• Susan says:

      Misty, I can totally understand what you are saying. I’m a single mother of a 13-yo, but I’m also a career-oriented, professional woman with two college degrees. I’ve met plenty of women who communicate loudly and clearly — be it by words or actions — that they are not interested in developing friendships with women who are not SAHM moms.

      Christy, I did not interpret Misty’s comments as condescending at all. I interpreted “I have a lot to offer” as “I have a lot to give as a friend.”

    • Jen says:

      I understand what you are talking about. I, too, took a path less traveled. I decided to be childfree since as long as I can remember, which many women seem to find somehow threatening or very odd. I don’t even like to be around children as a general rule. I like my life quiet, calm, clean, orderly, and predictable, and children are none of those things! 🙂 They’re fine for other people, just not me. I’m also recently divorced, and several of my “friends” seemingly disappeared, as though divorce is a catchy disease. I’ve always gotten along better with men; they don’t have hidden agendas, they’re not emotional beings, and they’re easy to talk to (the topics of sports and beer can forge a bond with pretty much any guy, whereas you never know what women want to talk about besides their children).

      I’m moving next week to a place where people are rumored to be more friendly; I find people in my current area to be rude, generally speaking. They drive into their garage, shut the door, and never make eye contact. I’ve tried to wave and/or talk to neighbors and they look at me like I’m nuts. I’m one of those neighbors that will bring over brownies when someone moves in!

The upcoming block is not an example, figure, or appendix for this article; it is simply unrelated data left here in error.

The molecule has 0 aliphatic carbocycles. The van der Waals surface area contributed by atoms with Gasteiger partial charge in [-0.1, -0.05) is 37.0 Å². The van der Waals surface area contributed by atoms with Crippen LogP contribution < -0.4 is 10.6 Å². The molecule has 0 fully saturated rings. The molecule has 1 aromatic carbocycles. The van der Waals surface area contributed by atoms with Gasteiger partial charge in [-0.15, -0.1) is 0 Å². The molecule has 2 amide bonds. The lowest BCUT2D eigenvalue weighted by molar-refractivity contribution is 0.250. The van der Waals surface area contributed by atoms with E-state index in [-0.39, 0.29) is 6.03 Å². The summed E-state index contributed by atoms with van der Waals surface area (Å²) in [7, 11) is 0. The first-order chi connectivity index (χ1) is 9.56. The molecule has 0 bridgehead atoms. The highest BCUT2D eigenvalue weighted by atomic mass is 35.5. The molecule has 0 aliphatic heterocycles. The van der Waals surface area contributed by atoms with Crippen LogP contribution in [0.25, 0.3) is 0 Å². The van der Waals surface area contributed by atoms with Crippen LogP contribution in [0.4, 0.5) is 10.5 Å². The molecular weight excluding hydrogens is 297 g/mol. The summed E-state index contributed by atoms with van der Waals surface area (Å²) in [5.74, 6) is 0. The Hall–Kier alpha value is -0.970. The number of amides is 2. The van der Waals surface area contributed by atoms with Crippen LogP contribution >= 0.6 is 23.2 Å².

• I think this discussion has been so good — for all parties.

        Personally, I LOVE having friends in many different places/seasons of life — some who are quite a bit older than me, some who younger than me. Some who work, some who stay at home. Some who homeschool, some who don’t. Some who have children, some who don’t or whose children are grown. Some who are married, some who are single moms or not married.

        We can learn something from everyone we meet and I’ve found that asking questions of people can open such interesting discussions and depth. And even if it might look on the surface that there’s not much that I have in common with someone, sometimes our differences can actually be what forges a deep bond between us.

        So all that to say: I encourage everyone to reach out — especially to those folks who might be in a different season or place in life than you. There is much we can learn from everyone and I would miss out on some rich friendships if I were to only try to befriend those who were in a similar stage and place in life as me.

      • Debbie says: